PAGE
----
Another episode of Man Raised by Spiders, the coming-of-age story of Valentine Shelawn.
Valentine folds the letter, sets it down on the table between them. He can hardly look Valykria in the face. He feels a jumble of anger, remorse and dread. Finally he says, “What do you think of her letter?”
“I hardly know what to think. Is it true? Are all those things true?”
“Many of the facts are true, yes. I would dispute her interpretation.” She’s silent, cold. “Valykria, most of this was known to you. I haven’t made any secret of my upbringing. I can’t and won’t defend the Drow, or the Xyrec clan. And, yes, my uncle Tereus was a thoroughly bad man. I learn new facts every day about what a shit he was. I don’t think the Ace of Spades is commonly used to threaten rape, but I’m sure some asshole somewhere has done that, and with my luck, he’s a second cousin of mine.” Valykria’s face is hard, cold, remote. “What do you want me to say?”
“Did you meet with my brother?”
“I did. Valykria, it’s not like it sounds. I told him the truth — that we’re going to be married. Far from concealing your location, I told him that you were Sieia and Xardic’s guest. He certainly never expressed any curiosity about whether you were hurt or frightened.”
“Did you… do those things to him?”
Valentine’s gaze falters, drops, then he forces himself to meet her eyes again, squarely. “Yes. Valykria, he called you his whore. I lost my temper.” Just thinking of it, Valentine becomes visibly agitated. “Valykria, I love you. I brought you here because I wanted to protect you from them. I couldn’t stand to hear him gloat knowing how badly he hurt you.”
“So you men just settled it among yourselves quietly, on the side. You didn’t even tell me he was here.”
“Would you have wanted to know? What do you think you could have done? At least he knows that you’re a Shelawn now, and that you’re under my protection.”
An expression of disgust and rage crosses her face, and Valentine realizes he’s said something very wrong. “I’m not a Shelawn yet,” she says. “Where were you last night?”
“I can’t tell you where I was.” He sighs, rubs his face, tries to think what he can say. He feels exhausted, drained. “You know that I negotiated our release from the Underdark. We both agreed not to volunteer the fact that we were taken prisoner, or to give details about what happened there.”
She looks at him with a kind of dawning, incredulous horror. “Are you fucking kidding me? What do you mean, you can’t tell me? You said ‘No secrets,’ and I trusted you! What the fuck is wrong with you?” Her eyes narrow suddenly. “Valentine, are you a spy?”
He lets the question sit for a moment, hoping it will sound crazy or improbable, and that she’ll withdraw it. No such luck. She’s waiting for an answer. “Valykria, espionage is a capital crime. It’s a serious charge, not a tactic to use in a quarrel. As for your grandmother’s letter — I can see why it’s upsetting. I can’t entirely defend myself. Please, please just tell me what you’re thinking, what you plan to do.” She eyes him coldly. They both know that he hasn’t answered the question. She’s trying to decide whether to press the point.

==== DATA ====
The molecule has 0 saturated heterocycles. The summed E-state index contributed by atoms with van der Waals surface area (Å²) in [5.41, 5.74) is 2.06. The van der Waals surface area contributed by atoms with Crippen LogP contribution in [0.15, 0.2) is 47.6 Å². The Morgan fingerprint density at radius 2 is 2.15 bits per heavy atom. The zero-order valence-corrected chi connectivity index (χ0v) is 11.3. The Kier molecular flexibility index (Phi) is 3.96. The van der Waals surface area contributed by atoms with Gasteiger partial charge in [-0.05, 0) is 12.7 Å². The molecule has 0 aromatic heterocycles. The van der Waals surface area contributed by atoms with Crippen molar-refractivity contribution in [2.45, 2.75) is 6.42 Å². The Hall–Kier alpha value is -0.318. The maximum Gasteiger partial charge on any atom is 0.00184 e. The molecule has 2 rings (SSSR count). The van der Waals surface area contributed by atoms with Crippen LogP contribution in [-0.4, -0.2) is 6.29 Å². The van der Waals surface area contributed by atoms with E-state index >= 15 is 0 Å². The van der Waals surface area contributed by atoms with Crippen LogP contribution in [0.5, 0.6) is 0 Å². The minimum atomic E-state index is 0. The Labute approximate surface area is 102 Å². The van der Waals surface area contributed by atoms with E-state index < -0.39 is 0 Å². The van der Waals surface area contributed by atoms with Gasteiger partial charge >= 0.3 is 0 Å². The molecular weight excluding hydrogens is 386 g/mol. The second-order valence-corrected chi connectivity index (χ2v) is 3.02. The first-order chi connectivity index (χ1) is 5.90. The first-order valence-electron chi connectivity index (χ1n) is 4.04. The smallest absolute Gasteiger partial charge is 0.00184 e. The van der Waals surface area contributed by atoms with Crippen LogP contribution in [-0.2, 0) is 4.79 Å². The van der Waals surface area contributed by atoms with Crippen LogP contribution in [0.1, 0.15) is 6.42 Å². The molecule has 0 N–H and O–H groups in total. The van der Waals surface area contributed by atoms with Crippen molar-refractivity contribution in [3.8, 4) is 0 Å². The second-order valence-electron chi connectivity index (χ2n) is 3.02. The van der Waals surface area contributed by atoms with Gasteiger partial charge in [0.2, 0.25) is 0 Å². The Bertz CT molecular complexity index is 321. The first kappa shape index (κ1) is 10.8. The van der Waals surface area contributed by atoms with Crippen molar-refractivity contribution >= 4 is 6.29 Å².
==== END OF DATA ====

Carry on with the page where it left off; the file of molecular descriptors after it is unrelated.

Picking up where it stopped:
Valentine feels the rein on his temper slipping. He leaps up, starts to pace. “Valykria, you asked me to take you away from Amakir, and I did it. I did it because I loved you, and I didn’t want to let you out of my sight. We agreed to marry. You know damn well I did that because I love you, not to protect our families from scandal. I confronted your brother because I love you and I couldn’t bear to hear him talk that way about you — it hurt me so much to think of what they did to you. I wanted to protect you and punish him because I love you.” He looks at her with anguish. “I’m sure I made mistakes. I did it all because I love you.”
Finally he says quietly, “You don’t have to say anything. I’ve known all along.”
He says, “Okay, look. You need to tell me now in your own words what you think of that letter and what you intend to do.”
“I know she’s wrong about a lot of the details. It’s not your fault that you were born a Shelawn, or that you were a slave.”
“Thanks,” Valentine says coldly.
She looks up, forces herself to meet his eyes. “But she’s right that I don’t know you and I can’t trust you, and that marriage lasts a lifetime.”
He stares at her in wrathful disbelief. “You know, I think I may have mentioned that last part myself. I’m not the one who insisted that we marry, that it would solve a problem.” He stops in his tracks to glare at her. “Right?”
Her eyes flicker away from his. “Please, Valentine.”
“Please what? Let’s just make sure everyone gets their personal dose of cold honesty here. You don’t love me. You never have. Your grandmother points out with perfect truth that our marriage might be a bad bargain, and suddenly, on the eve of our wedding, you don’t want it anymore. You think you can do better.” The final lap of his pacing brings him over to her chair. He glares down at her as the final, critical point occurs to him: “You resent and fear me because I love you.” His voice cracks out with the force of a bullwhip. “Right, Valykria?”